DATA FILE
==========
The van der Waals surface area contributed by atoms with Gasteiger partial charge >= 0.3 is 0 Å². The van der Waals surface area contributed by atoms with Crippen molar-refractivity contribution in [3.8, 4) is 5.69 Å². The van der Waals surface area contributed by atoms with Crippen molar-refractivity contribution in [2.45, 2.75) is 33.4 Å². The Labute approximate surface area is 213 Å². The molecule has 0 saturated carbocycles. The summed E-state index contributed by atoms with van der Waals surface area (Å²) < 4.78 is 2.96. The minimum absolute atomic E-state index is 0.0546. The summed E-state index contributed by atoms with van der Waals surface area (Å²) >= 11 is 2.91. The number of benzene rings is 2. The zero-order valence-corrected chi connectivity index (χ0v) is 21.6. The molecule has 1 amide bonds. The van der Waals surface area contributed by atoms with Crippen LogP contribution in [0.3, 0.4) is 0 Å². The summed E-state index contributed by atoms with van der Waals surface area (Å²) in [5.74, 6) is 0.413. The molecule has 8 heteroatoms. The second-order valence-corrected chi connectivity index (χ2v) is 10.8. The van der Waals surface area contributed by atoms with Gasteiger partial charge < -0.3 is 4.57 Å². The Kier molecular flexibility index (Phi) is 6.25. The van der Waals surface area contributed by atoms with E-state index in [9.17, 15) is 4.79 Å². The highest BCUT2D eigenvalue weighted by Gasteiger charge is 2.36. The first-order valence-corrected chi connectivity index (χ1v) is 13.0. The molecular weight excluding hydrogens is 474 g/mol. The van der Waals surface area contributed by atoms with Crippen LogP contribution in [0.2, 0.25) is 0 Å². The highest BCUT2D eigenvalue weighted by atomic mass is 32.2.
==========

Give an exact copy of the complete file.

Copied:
The van der Waals surface area contributed by atoms with Gasteiger partial charge >= 0.3 is 0 Å². The van der Waals surface area contributed by atoms with Crippen molar-refractivity contribution in [3.8, 4) is 5.69 Å². The van der Waals surface area contributed by atoms with Crippen molar-refractivity contribution in [2.45, 2.75) is 33.4 Å². The Labute approximate surface area is 213 Å². The molecule has 0 saturated carbocycles. The summed E-state index contributed by atoms with van der Waals surface area (Å²) < 4.78 is 2.96. The minimum absolute atomic E-state index is 0.0546. The summed E-state index contributed by atoms with van der Waals surface area (Å²) >= 11 is 2.91. The number of benzene rings is 2. The zero-order valence-corrected chi connectivity index (χ0v) is 21.6. The molecule has 1 amide bonds. The van der Waals surface area contributed by atoms with Crippen LogP contribution in [0.3, 0.4) is 0 Å². The summed E-state index contributed by atoms with van der Waals surface area (Å²) in [5.74, 6) is 0.413. The molecule has 8 heteroatoms. The second-order valence-corrected chi connectivity index (χ2v) is 10.8. The van der Waals surface area contributed by atoms with Gasteiger partial charge < -0.3 is 4.57 Å². The Kier molecular flexibility index (Phi) is 6.25. The van der Waals surface area contributed by atoms with E-state index in [9.17, 15) is 4.79 Å². The highest BCUT2D eigenvalue weighted by Gasteiger charge is 2.36. The first-order valence-corrected chi connectivity index (χ1v) is 13.0. The molecular weight excluding hydrogens is 474 g/mol. The van der Waals surface area contributed by atoms with Crippen LogP contribution in [0.2, 0.25) is 0 Å². The highest BCUT2D eigenvalue weighted by atomic mass is 32.2.